As is always the case, immediately after the State of the State, each caucus leader spoke to the media. Senate Republican Leader Christine Radagno and House Republican Leader Jim Durkin made it clear that Illinois requires the structural reforms contained within the Governor’s Turnaround and Transformation Agenda rather than relying on just raising taxes. They echoed the Governor’s belief that raising taxes without real institutional reform will continue Illinois’ political, structural and financial downward spiral.  House Speaker Michael Madigan organized some human service program advocates to present their concerns regarding the lack of a state budget to the media during his press conference.  Speaker Madigan reiterated that he is willing to work with the Governor, but he believes that discussions should only include budget matters and he has doubts about the Governor’s sincerity of bipartisanship when he continues to advocate for changes that are in direct conflict with Democratic Caucus core principles. During the State of the State, Governor Rauner trumpeted his tentative bipartisan agreement to support Senate President John Cullerton’s pension proposal. In somewhat of a surprise development, the Senate majority caucus voiced their hesitancy to pass their pension proposal with the Governor’s support before a budget solution is in place.

Senate Committee Bills of Interest

The Senate Assignment Committee released a great number of bills to Senate Standing Committees. The Senate standard operating procedure is to release all bills from Assignment to standing committees. This does not necessarily mean they will have a hearing and a subsequent vote, but it does not preclude the possibility either.  As such IRMA members should be aware of the following initiatives and bills that have been assigned to committees.


Minimum Wage: SB 2145 (Sen. Kimberly A. Lightford, D-Chicago) has been assigned to the Executive Committee and increases the minimum wage from $8.25 to $9.00 beginning July 1, 2015 and increases it by $0.50 each July 1 until July 1, 2019, at which point the minimum wage will be $11.00. It provides that the establishment of a minimum wage that employers must pay their employees is an exclusive power and function of the State and is a denial and limitation of the home rule powers and functions, except that the limitation on home rule powers does not apply to a specified ordinance adopted by the City Council of City of Chicago. Additionally, it creates a credit against the withholding tax liability of employers with fewer than 50 employees, calculated based on the increase in the minimum wage.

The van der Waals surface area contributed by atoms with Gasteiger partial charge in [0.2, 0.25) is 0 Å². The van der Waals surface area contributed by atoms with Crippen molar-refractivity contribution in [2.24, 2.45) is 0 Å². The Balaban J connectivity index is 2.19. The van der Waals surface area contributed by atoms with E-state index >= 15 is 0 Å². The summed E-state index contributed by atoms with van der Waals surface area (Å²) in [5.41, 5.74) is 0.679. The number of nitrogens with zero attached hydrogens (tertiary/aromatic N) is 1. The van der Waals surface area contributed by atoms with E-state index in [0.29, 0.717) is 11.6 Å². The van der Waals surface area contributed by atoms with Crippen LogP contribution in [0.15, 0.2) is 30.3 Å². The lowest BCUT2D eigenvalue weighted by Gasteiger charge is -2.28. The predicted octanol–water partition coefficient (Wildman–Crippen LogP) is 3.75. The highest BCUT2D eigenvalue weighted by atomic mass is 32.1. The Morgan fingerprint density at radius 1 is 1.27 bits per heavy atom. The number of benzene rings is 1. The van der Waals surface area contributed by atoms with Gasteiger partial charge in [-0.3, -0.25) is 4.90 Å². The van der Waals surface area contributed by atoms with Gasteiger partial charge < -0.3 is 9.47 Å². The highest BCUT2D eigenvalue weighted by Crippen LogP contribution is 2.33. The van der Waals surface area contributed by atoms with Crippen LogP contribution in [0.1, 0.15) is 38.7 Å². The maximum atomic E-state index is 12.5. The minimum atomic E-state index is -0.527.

Paid Sick Leave: SB 2147 (Sen. Toi W. Hutchinson, D-Chicago Heights) has been assigned to the Executive Committee and creates the Healthy Workplace Act. The legislation requires employers to provide up to 7 days of paid sick leave to employees. The employees may use the sick time to care for themselves, their family, their child upon school closings, and in response to being a victim of domestic assault.


Plastic Bag Recycling: SB 2224 (Sen. Terry Link, D-Gurnee) creates the Plastic Bag and Film Recycling Act and has been assigned to the Environment and Conversation Committee. It requires manufacturers of plastic carryout bags to register with the Illinois Environmental Protection Agency and pay to the Agency an initial registration fee and annual registration renewal fee. It prohibits a manufacturer from selling or offering to sell plastic carryout bag in the State unless the manufacturer is registered with the Agency and its name is printed on the plastic carryout bags it manufactures. Additionally, it requires each manufacturer to develop, and submit to the Agency, a plan to support the collection and recycling of plastic carryout bags and plastic film product wrap and prohibits retailers from purchasing plastic carryout bags from manufacturers under certain circumstances.